The joker and I

The Oscars this year disappointed me. I have nothing against Slumdog Millionaire, and perhaps it was the best candidate for all the awards it got. But not best director and best screenplay. To me, if "The Dark Knight" did not get these awards, then yes the Oscars are an annual semi-farce. I have heard this 'allegation' from many people at many different times. But this is the first time in my life that I've seen some of the movies that were nominated for the Oscars, and actually had an opinion about the movies which I came up with entirely by myself. :) But I don't wish to speak about biased Oscars, nor about selling India's poverty in the Slumdog Millionaire. And neither do I want to go on at length about a review of the Dark Knight or how Heath Ledger got the Oscar only because he is dead. Instead, I wish to talk about the Joker.

I would rank the insights I've gained from the Joker's character as being close to the kind of pondering I had slipped into after reading Ayn Rand's work. Yes, it has been that powerful. In the perfect world, he says, everyone has a plan. A truckload of soldiers blowing up or a couple of gang members being killed - that is part of the plan. But as soon as someone threatens that a single politician (or in the movie, the Mayor) is about to be blown up, then suddenly everyone panics. Because its not part of the plan. The soldiers signed up to die, and the gangsters deserve to die. Think about it - we've already assigned the work of who needs to live in poverty, who gets the fat paycheck and who gets to toil out at the factory overnight. If you reach a house and there is quite a crowd there, you can immediately tell who to ask for a cup of tea. It is all part of the plan - someone is supposed to fetch you your tea, and you are supposed to lounge about, sip tea and discuss pseudo-secular politics.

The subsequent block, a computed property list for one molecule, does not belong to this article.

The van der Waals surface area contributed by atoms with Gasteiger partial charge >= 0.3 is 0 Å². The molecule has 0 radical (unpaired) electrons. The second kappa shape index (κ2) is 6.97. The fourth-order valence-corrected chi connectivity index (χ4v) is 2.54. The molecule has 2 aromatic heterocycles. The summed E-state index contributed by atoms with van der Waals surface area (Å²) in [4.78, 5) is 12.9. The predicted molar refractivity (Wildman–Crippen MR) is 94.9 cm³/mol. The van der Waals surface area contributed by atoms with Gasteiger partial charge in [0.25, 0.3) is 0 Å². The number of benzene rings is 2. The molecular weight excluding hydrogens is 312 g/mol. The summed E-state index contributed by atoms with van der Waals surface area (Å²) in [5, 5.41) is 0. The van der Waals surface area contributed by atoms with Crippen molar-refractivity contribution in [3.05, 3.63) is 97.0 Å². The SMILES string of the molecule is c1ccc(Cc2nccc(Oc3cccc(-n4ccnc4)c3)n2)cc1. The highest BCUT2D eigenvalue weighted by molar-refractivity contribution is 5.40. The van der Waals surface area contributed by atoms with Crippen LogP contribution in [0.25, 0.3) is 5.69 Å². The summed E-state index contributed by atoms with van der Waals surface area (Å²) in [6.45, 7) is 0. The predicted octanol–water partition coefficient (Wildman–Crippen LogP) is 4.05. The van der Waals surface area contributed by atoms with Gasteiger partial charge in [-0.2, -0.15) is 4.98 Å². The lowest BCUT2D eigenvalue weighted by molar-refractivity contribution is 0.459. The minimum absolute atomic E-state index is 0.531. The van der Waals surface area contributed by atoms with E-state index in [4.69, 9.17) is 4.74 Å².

For all the cultured discussions and proponents of peace we speak of, and in spite of all our liberal outlook we profess to have, all this falls apart at the slightest hint of danger. And more importantly, it falls apart when we get power over others. Whether you're the Brahmin who sneers at the Kayastha wedding, or if you are the "babu" at the steel plant displaying your power over the other worker, we are still hungry wolves. The Joker would probably have received a PhD in philosophy from some university, or led a revolution somewhere else. To me, the Joker is an immense talent wasted to petty psychiatric fallings of the mind. Yes it is scary to see what such a mind can do when put to the wrong use. But imagine the possibilities with a mind like that put to constructive purposes, or even just to the critique of the society. He'll probably be a philosopher or a best-selling author. Like most philosophies, the ones that come with a certain shock value are the ones that can move you into action and make you think. I think the Joker's philosophy had such potential. It is like the metal which has been purified by fire - while the immediate effect is scorching, it also removes all germs, dust and vice. The Joker test should be the true test of loyalty: like in the movie the boatloads of prisoners and ordinary citizens are given to choose who lives. Are those really the principles you believe in or is it some misguided sense of self-righteousness? When the time comes, will you choose what you believe in or will you choose your own immediate survival? Can you really keep your word, or are you among those squealers who'll abandon friends at the slightest hint of your own danger? Yes, I'm fascinated.